“There used to be a thing in “professional portrait” composition that suggested you need to make portraits that face the viewer as one walks through the gallery space. It acted as a greeting as it mimicked the concept of meeting people in a lineup. Right-hand handshakes might be the reason. But I believe that rules of any kind can be broken and therefore, I would want to do the opposite.”
Images that follow the silly convention of facing the viewer restrict the possibility of creative presentation.
Just as foolish is the behavior of looking at works of art by randomly strolling through a gallery exhibition.
The idea of moving through a gallery sequentially is usually important to understanding the work.
The reason it is important has to do with sequencing. While many so-called galleries ignore the concept, it is a good idea to assume that the work has some sort of progression.
As in a book, and if the photographer’s work has been carefully hung, the images can unfold a pattern that makes sense of the works shown.
A good gallery presentation shows the works of an artist as a progression. Not a progression of when the images were made. But rather a progression of what the images may reveal to the viewer.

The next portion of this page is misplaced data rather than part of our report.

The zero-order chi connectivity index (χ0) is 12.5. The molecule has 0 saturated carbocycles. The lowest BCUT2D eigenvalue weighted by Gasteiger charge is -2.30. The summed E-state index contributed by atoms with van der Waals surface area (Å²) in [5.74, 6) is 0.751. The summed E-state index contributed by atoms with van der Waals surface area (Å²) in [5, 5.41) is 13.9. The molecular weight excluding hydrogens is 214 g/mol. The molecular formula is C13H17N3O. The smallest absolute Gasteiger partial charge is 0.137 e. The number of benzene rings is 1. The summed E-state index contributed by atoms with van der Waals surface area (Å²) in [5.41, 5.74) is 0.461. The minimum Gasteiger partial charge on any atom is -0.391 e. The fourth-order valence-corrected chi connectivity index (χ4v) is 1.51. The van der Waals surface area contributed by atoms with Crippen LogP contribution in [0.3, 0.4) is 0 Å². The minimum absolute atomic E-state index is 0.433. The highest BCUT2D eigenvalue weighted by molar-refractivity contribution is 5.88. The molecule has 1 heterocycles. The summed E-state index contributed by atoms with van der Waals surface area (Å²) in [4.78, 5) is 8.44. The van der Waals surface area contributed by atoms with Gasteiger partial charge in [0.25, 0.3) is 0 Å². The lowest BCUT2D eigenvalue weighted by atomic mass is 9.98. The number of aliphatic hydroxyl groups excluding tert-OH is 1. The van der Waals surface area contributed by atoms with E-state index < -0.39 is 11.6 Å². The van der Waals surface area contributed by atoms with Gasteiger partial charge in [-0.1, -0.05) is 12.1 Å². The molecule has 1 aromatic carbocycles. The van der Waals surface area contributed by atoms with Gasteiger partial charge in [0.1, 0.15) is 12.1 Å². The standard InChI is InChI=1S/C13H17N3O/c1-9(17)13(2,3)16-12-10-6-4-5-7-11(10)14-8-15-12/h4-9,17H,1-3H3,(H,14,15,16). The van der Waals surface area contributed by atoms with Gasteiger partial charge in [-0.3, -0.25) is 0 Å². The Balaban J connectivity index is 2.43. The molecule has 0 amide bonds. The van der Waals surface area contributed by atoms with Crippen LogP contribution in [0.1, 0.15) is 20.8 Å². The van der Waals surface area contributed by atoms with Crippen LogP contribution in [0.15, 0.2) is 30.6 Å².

I was taught that images produced within a body of work need to be sequenced so that the concept can be revealed to the reader/viewer as the sequence evolves.
In that sense, it makes more sense to think of sequencing and compositional concerns as a path towards an understanding of what the sequence might be about. How an image greets you within the progression should have more to do with the transition from frame to frame or rather, from image to image. A great presentation has a beginning and an ending.
The need to follow old conventions are not as important as guiding the viewer towards a new revelation. Basically, the intent is to present the work in a way that leads to the underlying significance of the entire project.
In the modern concept of photography, older conventions are things one should possibly consider, but they are also things to question.
When presenting images as a body of work, it is best to ask the questions – What are you trying to show?…How does it work as a statement? … How do the images support the concept? …How does it work as a sequence or as a series? …How might the presentation stimulate thought in the viewer?
Read about my book – Focus In Photography
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